Law Text Culture – Volume 16, Issue 1 (2012)
Guest Editors: Luis Gomez Romero and Ian Dahlman

Justice Framed is born of the passionate and rich – though not always peaceful or courteous – nexus between two long-time companions: comics and law. Comics are utterly gripped by issues of legality, order and justice, but their theoretical and ideological partnership has been conspicuously neglected in legal scholarship. Even in the emerging field of law and the visual, or in the firmly established disciplines of criminal justice studies or law and popular culture, jurisprudential and sociopolitical texts addressing law’s manifestations in, around, and through the comic frame are still an odd rarity – with a few remarkable exceptions. While law’s fascination with control and order is reflected in the existing literature dealing with the governance of comics by legal rules – the law of art – the ways in which comics imagine and depict law – the art of law – are still academically underestimated and underexamined. Fortunately, the situation seems to be rapidly ameliorating. This special issue of Law Text Culture reflects a growing interest among scholars in the insight and opportunity comics provide for illuminating, developing and critiquing law.


  • “Introduction – Justice framed: law in comics and graphic novels” – Luis Gomez Romero and Ian Dahlman
  • “Krazy Kat (review)” – K N. Llewellyn
  • “The legal surrealism of George Herriman’s Krazy Kat – Ian Dahlman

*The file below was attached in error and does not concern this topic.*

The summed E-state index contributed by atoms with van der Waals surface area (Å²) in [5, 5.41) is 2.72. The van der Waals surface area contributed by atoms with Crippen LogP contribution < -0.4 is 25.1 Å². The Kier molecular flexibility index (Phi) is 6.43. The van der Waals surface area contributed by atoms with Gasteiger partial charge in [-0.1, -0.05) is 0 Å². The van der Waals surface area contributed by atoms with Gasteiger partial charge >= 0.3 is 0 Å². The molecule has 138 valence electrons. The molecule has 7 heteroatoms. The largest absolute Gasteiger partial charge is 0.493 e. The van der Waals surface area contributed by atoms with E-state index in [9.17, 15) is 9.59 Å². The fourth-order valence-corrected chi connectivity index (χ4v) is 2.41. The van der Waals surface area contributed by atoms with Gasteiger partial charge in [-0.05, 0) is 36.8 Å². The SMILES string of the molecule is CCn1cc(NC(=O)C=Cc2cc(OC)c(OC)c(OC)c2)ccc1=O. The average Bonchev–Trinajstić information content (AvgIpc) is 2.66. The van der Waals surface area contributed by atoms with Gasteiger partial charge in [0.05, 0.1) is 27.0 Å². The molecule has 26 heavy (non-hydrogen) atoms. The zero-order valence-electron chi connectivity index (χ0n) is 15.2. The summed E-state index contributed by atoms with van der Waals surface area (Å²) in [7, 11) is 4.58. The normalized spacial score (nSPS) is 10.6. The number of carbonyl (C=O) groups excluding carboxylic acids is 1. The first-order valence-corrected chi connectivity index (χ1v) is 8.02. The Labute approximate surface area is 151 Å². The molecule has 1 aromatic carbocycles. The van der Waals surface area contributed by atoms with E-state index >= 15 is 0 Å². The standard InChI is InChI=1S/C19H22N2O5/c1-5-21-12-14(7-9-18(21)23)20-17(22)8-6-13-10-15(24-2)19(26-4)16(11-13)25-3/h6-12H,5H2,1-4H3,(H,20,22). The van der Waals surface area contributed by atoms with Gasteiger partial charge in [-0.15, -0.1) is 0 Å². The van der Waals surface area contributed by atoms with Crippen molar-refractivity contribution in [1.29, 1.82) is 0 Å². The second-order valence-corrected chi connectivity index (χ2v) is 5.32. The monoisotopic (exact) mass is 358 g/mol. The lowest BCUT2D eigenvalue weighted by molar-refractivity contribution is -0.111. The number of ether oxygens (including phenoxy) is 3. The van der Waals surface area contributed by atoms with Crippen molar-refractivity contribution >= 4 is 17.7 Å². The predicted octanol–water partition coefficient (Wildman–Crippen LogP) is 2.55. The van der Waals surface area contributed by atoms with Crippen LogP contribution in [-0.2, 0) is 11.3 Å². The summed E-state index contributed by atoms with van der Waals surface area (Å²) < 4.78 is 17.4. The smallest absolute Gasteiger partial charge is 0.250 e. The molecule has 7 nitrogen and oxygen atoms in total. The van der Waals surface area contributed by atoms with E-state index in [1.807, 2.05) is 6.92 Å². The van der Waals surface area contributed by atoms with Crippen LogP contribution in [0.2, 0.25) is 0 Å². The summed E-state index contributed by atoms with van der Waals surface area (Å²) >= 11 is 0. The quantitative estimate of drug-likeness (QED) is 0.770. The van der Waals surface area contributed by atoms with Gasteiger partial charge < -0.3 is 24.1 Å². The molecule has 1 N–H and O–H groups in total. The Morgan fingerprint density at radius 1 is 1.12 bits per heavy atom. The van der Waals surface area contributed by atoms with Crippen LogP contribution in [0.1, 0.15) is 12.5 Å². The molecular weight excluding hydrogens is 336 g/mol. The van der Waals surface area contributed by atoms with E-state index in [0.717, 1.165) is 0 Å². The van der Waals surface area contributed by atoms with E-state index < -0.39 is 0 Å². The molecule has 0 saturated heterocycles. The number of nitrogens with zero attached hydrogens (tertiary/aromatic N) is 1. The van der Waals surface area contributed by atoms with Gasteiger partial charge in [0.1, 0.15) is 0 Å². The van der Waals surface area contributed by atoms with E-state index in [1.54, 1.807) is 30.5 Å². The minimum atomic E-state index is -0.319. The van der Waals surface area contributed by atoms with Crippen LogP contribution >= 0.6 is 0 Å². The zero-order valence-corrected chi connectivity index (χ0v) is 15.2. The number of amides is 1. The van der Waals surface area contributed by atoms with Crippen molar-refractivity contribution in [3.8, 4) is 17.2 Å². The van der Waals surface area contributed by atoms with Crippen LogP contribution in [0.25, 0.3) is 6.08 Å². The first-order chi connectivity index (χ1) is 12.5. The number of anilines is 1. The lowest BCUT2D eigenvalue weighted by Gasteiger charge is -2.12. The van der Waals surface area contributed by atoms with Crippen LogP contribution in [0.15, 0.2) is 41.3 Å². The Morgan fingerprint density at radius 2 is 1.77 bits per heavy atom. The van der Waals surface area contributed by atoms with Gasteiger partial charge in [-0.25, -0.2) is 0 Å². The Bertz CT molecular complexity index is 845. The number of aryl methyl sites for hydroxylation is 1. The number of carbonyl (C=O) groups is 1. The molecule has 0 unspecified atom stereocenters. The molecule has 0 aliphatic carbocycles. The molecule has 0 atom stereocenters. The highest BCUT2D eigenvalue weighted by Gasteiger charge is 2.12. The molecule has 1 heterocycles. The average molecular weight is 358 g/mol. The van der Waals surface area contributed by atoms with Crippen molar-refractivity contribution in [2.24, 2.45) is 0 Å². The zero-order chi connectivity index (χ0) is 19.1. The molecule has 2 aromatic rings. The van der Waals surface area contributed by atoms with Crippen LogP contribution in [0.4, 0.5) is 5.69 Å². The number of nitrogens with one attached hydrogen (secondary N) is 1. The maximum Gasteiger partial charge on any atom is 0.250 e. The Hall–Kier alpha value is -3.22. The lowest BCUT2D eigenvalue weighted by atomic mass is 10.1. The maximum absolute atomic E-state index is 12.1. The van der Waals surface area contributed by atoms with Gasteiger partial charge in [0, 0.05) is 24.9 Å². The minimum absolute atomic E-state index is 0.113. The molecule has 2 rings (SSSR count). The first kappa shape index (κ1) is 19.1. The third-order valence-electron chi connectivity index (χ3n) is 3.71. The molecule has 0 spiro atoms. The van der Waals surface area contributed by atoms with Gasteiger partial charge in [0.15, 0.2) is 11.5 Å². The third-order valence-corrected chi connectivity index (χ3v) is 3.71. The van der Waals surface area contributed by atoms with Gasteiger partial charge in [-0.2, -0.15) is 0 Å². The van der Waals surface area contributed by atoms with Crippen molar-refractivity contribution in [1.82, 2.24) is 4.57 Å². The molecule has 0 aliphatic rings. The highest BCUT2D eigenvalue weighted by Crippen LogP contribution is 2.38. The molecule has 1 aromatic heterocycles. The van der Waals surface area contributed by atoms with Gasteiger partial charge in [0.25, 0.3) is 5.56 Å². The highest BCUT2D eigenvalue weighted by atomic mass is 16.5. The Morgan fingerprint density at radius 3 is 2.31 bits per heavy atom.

• “‘What had been many became one’: continuity, the common law, and Crisis on Infinite Earths” – Benjamin Authers
  • “Justice in the gutter: representing everyday trauma in the graphic novels of Art Spiegelman” – Karen Crawley and Honni van Rijswijk
  • “‘Sakaarson the World Breaker’: violence and différance in the political and legal theory of Marvel’s sovereign” – Chris Lloyd
  • “Chewing in the name of justice: the taste of law in action” – Anita Lam
  • “Magic and modernity in Tintin au Congo (1930) and the Sierra Leone Special Court” – René Provost
  • “Spider-Man, the question and the meta-zone: exception, objectivism and the comics of Steve Ditko” – Jason Bainbridge
  • “Comic book mythology: Shyamalan’s Unbreakable and the grounding of good in evil” – Timothy D. Peters
  • “‘Come a Day there Won’t be Room for Naughty Men Like Us to Slip About at All’: the multi-media outlaws of Serenity and the possibilities of post-literate justice” – Kieran Tranter
  • “The aesthetics of supervillainy” – Jack Fennell
  • “The punisher and the politics of retributive justice” – Kent Worcester
  • “‘Riddle me this…?’ Would the world need superheroes if the law could actually deliver ‘justice’?” – Cassandra Sharp
  • “Noir justice: Law, crime and morality in Díaz Canales and Guarnido’s Blacksad: Somewhere within the shadows and Arctic-nation” – Jane Hanley
  • “The story of Bohemia or, why there is nothing to rebel against anymore” – John Hanamy

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